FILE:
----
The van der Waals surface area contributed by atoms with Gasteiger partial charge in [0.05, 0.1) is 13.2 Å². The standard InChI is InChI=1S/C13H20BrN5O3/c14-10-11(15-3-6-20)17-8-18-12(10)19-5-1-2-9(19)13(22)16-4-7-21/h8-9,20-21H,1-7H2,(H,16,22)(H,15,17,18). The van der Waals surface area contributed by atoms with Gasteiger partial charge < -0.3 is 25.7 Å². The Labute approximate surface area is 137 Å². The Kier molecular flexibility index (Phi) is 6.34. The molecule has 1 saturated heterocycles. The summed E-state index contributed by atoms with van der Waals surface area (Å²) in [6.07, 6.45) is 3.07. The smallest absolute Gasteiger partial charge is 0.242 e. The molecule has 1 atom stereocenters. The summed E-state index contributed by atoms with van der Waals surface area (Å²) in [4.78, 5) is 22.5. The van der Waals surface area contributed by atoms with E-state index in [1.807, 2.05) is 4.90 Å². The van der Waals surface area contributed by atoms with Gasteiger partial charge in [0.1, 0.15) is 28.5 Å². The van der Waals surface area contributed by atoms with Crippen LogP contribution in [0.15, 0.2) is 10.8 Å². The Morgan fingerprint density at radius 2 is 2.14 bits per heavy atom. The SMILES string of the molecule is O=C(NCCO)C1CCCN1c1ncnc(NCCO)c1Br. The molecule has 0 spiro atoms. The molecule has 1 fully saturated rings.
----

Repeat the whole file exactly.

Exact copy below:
The van der Waals surface area contributed by atoms with Gasteiger partial charge in [0.05, 0.1) is 13.2 Å². The standard InChI is InChI=1S/C13H20BrN5O3/c14-10-11(15-3-6-20)17-8-18-12(10)19-5-1-2-9(19)13(22)16-4-7-21/h8-9,20-21H,1-7H2,(H,16,22)(H,15,17,18). The van der Waals surface area contributed by atoms with Gasteiger partial charge < -0.3 is 25.7 Å². The Labute approximate surface area is 137 Å². The Kier molecular flexibility index (Phi) is 6.34. The molecule has 1 saturated heterocycles. The summed E-state index contributed by atoms with van der Waals surface area (Å²) in [6.07, 6.45) is 3.07. The smallest absolute Gasteiger partial charge is 0.242 e. The molecule has 1 atom stereocenters. The summed E-state index contributed by atoms with van der Waals surface area (Å²) in [4.78, 5) is 22.5. The van der Waals surface area contributed by atoms with E-state index in [1.807, 2.05) is 4.90 Å². The van der Waals surface area contributed by atoms with Gasteiger partial charge in [0.1, 0.15) is 28.5 Å². The van der Waals surface area contributed by atoms with Crippen LogP contribution in [0.15, 0.2) is 10.8 Å². The Morgan fingerprint density at radius 2 is 2.14 bits per heavy atom. The SMILES string of the molecule is O=C(NCCO)C1CCCN1c1ncnc(NCCO)c1Br. The molecule has 0 spiro atoms. The molecule has 1 fully saturated rings.